Once a quilt top is pieced and the batting and backing are added to create a “quilt sandwich,” the quilt is ready for the next step in the construction and design process: quilting! Stitching on the quilt sandwich holds the quilt top, batting and backing together firmly and locks down seams, but it also has an artistic element to it. The stitched patterns added by a longarm machine (or sometimes a home machine) can complement your piecing and elevate the overall design of the quilt depending on whether they’re loopy or straight lines, flowery or abstract. For this reason, getting to know your longarmer and what they do is important for all quilters. Whether you aspire to use a longarm yourself, quilt on your home machine, or just want to learn more about the art and craft of quilting, this post is for you.
In our monthly series on longarm quilters, we called on Carole Carter From My Carolina Home to find out more about how she got started and her process for longarm quilting. Carole is spearheading the Carolina Hurricane Quilt Project to help those on the North Carolina coast whose homes were severely damaged or destroyed by Hurricane Florence and Hurricane Michael and the flooding those caused.
Here’s what she had to say about longarm quilting:
1. How long have you been longarm quilting?
I got my longarm in 2010, took my first classes that year, and more a year later. Taking classes at a major convention really improved my skills.
2. What made you get into longarm quilting?
After sewing quilts for a number of years, I thought I’d like to quilt my own. Now as a pattern designer too, I enjoy the entire process, with longarm quilting making it possible to finish quilts quickly.
3. What is your favorite technique to use when longarm quilting?
I tend to use pantographs and free motion quilting most. As my Scrap Dance series patterns have lots of pieces, an all-over design works best.
4. Can you share a longarm quilting experiment you did that you liked the results?
Yes, on a small patriotic quilt, I decided to quilt in three colors overlapping the quilting designs. The first pass was fireworks in red thread, then stars in blue thread, then loops in white thread to fill in the empty areas. I really liked how that one came out, the quilting was so interesting, yet it was done like an overall free motion.
5. Any tips for people who would like to start longarm quilting?
My best advice is to choose your machine with care. There are many high quality brands of machines, so test drive a lot of models and take your time making the decision. The best machine for your friends or someone else on a forum may not be the best one for you. They all work and feel a bit different, and the only way to know what you like is to try as many as possible. I spent a year going to shows, showrooms, and visiting friends with different brand machines before deciding on the one that fit me the best. Take your time, it is a huge investment. Then, buy a Towa gauge to set your bobbin tension, it will save you lots of headaches with broken threads.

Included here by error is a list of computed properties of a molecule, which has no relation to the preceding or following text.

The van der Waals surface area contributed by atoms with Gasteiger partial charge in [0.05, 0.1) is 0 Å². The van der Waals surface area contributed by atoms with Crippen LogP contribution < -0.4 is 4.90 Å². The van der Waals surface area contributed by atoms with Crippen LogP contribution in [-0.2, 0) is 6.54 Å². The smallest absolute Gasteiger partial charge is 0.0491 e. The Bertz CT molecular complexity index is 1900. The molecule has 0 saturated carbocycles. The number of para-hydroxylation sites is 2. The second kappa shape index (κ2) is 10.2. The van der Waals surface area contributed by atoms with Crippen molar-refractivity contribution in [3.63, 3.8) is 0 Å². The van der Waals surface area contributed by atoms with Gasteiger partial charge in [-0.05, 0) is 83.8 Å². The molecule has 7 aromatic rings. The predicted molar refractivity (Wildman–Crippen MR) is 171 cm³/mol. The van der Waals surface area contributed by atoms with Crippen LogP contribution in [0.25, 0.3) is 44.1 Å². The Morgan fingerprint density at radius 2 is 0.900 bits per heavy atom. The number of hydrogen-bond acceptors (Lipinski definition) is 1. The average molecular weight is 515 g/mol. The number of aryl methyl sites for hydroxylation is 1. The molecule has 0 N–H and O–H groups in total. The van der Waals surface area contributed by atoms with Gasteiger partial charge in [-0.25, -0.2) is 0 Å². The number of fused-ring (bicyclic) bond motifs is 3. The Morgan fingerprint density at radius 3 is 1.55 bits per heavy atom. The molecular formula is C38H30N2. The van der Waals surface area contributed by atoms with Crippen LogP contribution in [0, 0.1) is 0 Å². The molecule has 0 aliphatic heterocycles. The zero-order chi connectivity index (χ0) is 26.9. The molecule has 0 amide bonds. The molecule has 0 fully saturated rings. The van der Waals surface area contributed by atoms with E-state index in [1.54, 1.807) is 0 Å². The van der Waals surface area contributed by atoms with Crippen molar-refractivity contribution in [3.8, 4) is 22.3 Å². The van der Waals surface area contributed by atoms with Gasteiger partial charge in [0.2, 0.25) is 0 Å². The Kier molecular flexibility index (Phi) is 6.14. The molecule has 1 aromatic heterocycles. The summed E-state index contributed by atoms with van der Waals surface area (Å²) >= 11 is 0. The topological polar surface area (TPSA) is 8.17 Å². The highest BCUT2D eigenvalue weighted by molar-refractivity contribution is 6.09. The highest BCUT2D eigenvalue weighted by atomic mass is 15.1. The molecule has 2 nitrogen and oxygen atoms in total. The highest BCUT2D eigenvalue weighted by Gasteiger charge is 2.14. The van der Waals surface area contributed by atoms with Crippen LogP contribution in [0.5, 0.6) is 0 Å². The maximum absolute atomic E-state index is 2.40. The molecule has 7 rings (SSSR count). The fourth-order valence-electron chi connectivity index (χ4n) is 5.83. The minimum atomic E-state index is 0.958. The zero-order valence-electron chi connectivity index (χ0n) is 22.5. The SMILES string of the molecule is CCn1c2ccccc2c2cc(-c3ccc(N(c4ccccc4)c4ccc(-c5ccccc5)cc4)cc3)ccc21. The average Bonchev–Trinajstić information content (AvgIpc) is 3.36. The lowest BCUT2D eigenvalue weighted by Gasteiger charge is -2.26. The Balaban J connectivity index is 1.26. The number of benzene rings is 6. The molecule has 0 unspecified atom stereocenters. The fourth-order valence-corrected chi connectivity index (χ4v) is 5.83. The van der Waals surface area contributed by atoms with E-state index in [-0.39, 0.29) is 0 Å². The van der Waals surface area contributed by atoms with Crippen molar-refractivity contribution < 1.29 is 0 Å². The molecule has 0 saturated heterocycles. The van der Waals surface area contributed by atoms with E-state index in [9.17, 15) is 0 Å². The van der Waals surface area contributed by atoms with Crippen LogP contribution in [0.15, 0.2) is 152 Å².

6. What are your go-to longarm materials?
There are several things I really like using when longarming, and I know from experience that quality makes a difference. When I want a thicker thread on the quilt top especially variegated thread, I love King Tut thread with Bottom Line in the bobbin. I use Aurifil in both the top thread and bobbin for wonderful texture. I also love Glide for a bit of sheen, and usually pair it with Bottom Line in the bobbin. Batting is so important as well, with Hobbs and Quilter’s Dream being my go-to battings. I love the wool and silk battings in the Hobbs Tuscany line, and I also love Quilter’s Dream Green for its positive impact on our environment. I’m starting to use more rulers and expand my skills with more custom quilting, and like the heat erasable gel pens and chalk for marking.
7. What is the scariest/most exciting part of the process?
The scariest part of the process to me is also the most exciting – deciding what design to quilt on a top. Should I do a custom treatment, or would a pantograph look better? Do I want heavy quilting for the design aspect, or keep it light for the cuddle quality? So many questions to ask with each quilt top! In fact, I have developed an entire speaker presentation for guilds and meetings called Decisions Decisions to address all the things to consider when making a plan for quilting. It has been very well received where I have spoken so far.
8. How would you describe your style of longarm quilting?
I am still a traditional quilter for the most part. I like gentle curves and motifs that soften hard edges on triangles and squares.
9. What is your favorite motif to quilt? I love leaves and feathers.
10. What advice would you give someone who is using a professional longarm quilter for the first time?
I have an entire blog page devoted to those things longarm quilters wish their customers knew – How to Prepare for Longarm Quilting. Doing the borders properly is the number one thing most longarmers wish their customers would learn. I have a full tutorial on Quilt Borders, Understanding the Why which explains the difference with measuring versus slap-and-sew. I made two identical quilts and put the borders on with different methods to show the difference.
11. What is your current goal for longarming?
Being in North Carolina, my current goal is to quilt at least five queen size quilts for the victims of the Carolina Hurricane flooding. Quilters interested in helping this effort can click on the sidebar button on my blog From My Carolina Home for the latest information.
The Fat Quarter Shop stocks a range of longarm quilting supplies.